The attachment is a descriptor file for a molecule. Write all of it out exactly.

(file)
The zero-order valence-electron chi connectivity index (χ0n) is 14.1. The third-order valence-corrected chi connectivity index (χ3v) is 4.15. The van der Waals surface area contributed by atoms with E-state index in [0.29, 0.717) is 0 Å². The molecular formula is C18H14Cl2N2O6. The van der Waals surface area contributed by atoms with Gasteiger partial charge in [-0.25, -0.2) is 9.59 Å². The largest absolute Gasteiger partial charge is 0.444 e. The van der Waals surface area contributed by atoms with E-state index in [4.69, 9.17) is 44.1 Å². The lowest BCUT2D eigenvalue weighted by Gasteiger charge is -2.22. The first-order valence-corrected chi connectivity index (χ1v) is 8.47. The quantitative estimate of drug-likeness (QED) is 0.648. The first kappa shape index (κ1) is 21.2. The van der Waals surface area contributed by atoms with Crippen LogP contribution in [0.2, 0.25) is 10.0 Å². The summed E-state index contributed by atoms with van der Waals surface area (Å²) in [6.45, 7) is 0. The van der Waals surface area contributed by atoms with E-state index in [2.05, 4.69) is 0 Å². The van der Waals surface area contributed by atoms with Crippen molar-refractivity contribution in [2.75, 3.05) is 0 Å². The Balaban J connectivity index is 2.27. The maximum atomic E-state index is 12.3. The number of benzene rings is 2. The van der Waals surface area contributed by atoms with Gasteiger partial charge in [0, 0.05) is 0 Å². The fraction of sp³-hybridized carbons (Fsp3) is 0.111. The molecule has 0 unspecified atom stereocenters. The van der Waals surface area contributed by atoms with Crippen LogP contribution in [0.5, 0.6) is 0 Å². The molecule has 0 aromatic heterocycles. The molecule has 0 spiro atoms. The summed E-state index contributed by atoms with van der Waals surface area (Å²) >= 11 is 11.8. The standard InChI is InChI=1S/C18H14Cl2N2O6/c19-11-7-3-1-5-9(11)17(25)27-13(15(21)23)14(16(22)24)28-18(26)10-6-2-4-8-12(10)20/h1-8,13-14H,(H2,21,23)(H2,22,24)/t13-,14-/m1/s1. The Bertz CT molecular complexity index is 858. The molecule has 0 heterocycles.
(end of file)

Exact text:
The zero-order valence-electron chi connectivity index (χ0n) is 14.1. The third-order valence-corrected chi connectivity index (χ3v) is 4.15. The van der Waals surface area contributed by atoms with E-state index in [0.29, 0.717) is 0 Å². The molecular formula is C18H14Cl2N2O6. The van der Waals surface area contributed by atoms with Gasteiger partial charge in [-0.25, -0.2) is 9.59 Å². The largest absolute Gasteiger partial charge is 0.444 e. The van der Waals surface area contributed by atoms with E-state index in [4.69, 9.17) is 44.1 Å². The lowest BCUT2D eigenvalue weighted by Gasteiger charge is -2.22. The first-order valence-corrected chi connectivity index (χ1v) is 8.47. The quantitative estimate of drug-likeness (QED) is 0.648. The first kappa shape index (κ1) is 21.2. The van der Waals surface area contributed by atoms with Crippen LogP contribution in [0.2, 0.25) is 10.0 Å². The summed E-state index contributed by atoms with van der Waals surface area (Å²) in [6.45, 7) is 0. The van der Waals surface area contributed by atoms with E-state index in [2.05, 4.69) is 0 Å². The van der Waals surface area contributed by atoms with Crippen molar-refractivity contribution in [2.75, 3.05) is 0 Å². The Balaban J connectivity index is 2.27. The maximum atomic E-state index is 12.3. The number of benzene rings is 2. The van der Waals surface area contributed by atoms with Gasteiger partial charge in [0, 0.05) is 0 Å². The fraction of sp³-hybridized carbons (Fsp3) is 0.111. The molecule has 0 unspecified atom stereocenters. The van der Waals surface area contributed by atoms with Crippen LogP contribution in [0.5, 0.6) is 0 Å². The molecule has 0 aromatic heterocycles. The molecule has 0 spiro atoms. The summed E-state index contributed by atoms with van der Waals surface area (Å²) >= 11 is 11.8. The standard InChI is InChI=1S/C18H14Cl2N2O6/c19-11-7-3-1-5-9(11)17(25)27-13(15(21)23)14(16(22)24)28-18(26)10-6-2-4-8-12(10)20/h1-8,13-14H,(H2,21,23)(H2,22,24)/t13-,14-/m1/s1. The Bertz CT molecular complexity index is 858. The molecule has 0 heterocycles.